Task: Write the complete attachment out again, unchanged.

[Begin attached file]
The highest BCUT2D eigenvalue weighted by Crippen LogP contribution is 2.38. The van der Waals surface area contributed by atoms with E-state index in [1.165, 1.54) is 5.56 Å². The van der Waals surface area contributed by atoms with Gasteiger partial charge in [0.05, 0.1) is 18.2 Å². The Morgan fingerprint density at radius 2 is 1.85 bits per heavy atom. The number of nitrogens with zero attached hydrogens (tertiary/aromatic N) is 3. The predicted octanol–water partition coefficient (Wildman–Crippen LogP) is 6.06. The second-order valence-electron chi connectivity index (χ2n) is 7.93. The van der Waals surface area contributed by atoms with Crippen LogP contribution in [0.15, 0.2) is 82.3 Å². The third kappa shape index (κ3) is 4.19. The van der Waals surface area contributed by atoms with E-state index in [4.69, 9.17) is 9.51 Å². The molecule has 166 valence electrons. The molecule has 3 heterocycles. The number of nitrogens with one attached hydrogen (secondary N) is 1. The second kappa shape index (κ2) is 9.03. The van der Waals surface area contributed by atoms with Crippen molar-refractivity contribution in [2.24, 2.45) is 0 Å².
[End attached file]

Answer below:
The highest BCUT2D eigenvalue weighted by Crippen LogP contribution is 2.38. The van der Waals surface area contributed by atoms with E-state index in [1.165, 1.54) is 5.56 Å². The van der Waals surface area contributed by atoms with Gasteiger partial charge in [0.05, 0.1) is 18.2 Å². The Morgan fingerprint density at radius 2 is 1.85 bits per heavy atom. The number of nitrogens with zero attached hydrogens (tertiary/aromatic N) is 3. The predicted octanol–water partition coefficient (Wildman–Crippen LogP) is 6.06. The second-order valence-electron chi connectivity index (χ2n) is 7.93. The van der Waals surface area contributed by atoms with Crippen LogP contribution in [0.15, 0.2) is 82.3 Å². The third kappa shape index (κ3) is 4.19. The van der Waals surface area contributed by atoms with E-state index in [4.69, 9.17) is 9.51 Å². The molecule has 166 valence electrons. The molecule has 3 heterocycles. The number of nitrogens with one attached hydrogen (secondary N) is 1. The second kappa shape index (κ2) is 9.03. The van der Waals surface area contributed by atoms with Crippen molar-refractivity contribution in [2.24, 2.45) is 0 Å².